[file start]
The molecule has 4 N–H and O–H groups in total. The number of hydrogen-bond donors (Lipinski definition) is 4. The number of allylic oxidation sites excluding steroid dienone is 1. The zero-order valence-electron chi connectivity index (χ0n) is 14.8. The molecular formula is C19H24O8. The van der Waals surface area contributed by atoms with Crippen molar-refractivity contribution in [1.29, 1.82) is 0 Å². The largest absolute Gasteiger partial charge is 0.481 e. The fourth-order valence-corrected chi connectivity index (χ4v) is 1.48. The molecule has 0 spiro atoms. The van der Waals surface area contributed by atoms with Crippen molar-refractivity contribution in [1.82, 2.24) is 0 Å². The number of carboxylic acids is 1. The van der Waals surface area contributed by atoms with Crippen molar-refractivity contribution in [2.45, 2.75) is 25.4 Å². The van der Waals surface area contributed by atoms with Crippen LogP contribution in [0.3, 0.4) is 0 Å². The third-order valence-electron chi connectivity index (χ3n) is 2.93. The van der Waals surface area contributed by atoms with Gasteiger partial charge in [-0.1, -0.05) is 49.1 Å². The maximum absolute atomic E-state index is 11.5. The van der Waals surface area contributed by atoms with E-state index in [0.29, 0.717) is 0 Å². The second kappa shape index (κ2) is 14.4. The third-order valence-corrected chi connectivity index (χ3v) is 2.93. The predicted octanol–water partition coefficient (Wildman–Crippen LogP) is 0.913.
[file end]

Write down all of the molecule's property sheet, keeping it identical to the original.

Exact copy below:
The molecule has 4 N–H and O–H groups in total. The number of hydrogen-bond donors (Lipinski definition) is 4. The number of allylic oxidation sites excluding steroid dienone is 1. The zero-order valence-electron chi connectivity index (χ0n) is 14.8. The molecular formula is C19H24O8. The van der Waals surface area contributed by atoms with Crippen molar-refractivity contribution in [1.29, 1.82) is 0 Å². The largest absolute Gasteiger partial charge is 0.481 e. The fourth-order valence-corrected chi connectivity index (χ4v) is 1.48. The molecule has 0 spiro atoms. The van der Waals surface area contributed by atoms with Crippen molar-refractivity contribution in [1.82, 2.24) is 0 Å². The number of carboxylic acids is 1. The van der Waals surface area contributed by atoms with Crippen molar-refractivity contribution in [2.45, 2.75) is 25.4 Å². The van der Waals surface area contributed by atoms with Crippen LogP contribution in [0.3, 0.4) is 0 Å². The third-order valence-electron chi connectivity index (χ3n) is 2.93. The van der Waals surface area contributed by atoms with Gasteiger partial charge in [-0.1, -0.05) is 49.1 Å². The maximum absolute atomic E-state index is 11.5. The van der Waals surface area contributed by atoms with E-state index in [0.29, 0.717) is 0 Å². The second kappa shape index (κ2) is 14.4. The third-order valence-corrected chi connectivity index (χ3v) is 2.93. The predicted octanol–water partition coefficient (Wildman–Crippen LogP) is 0.913.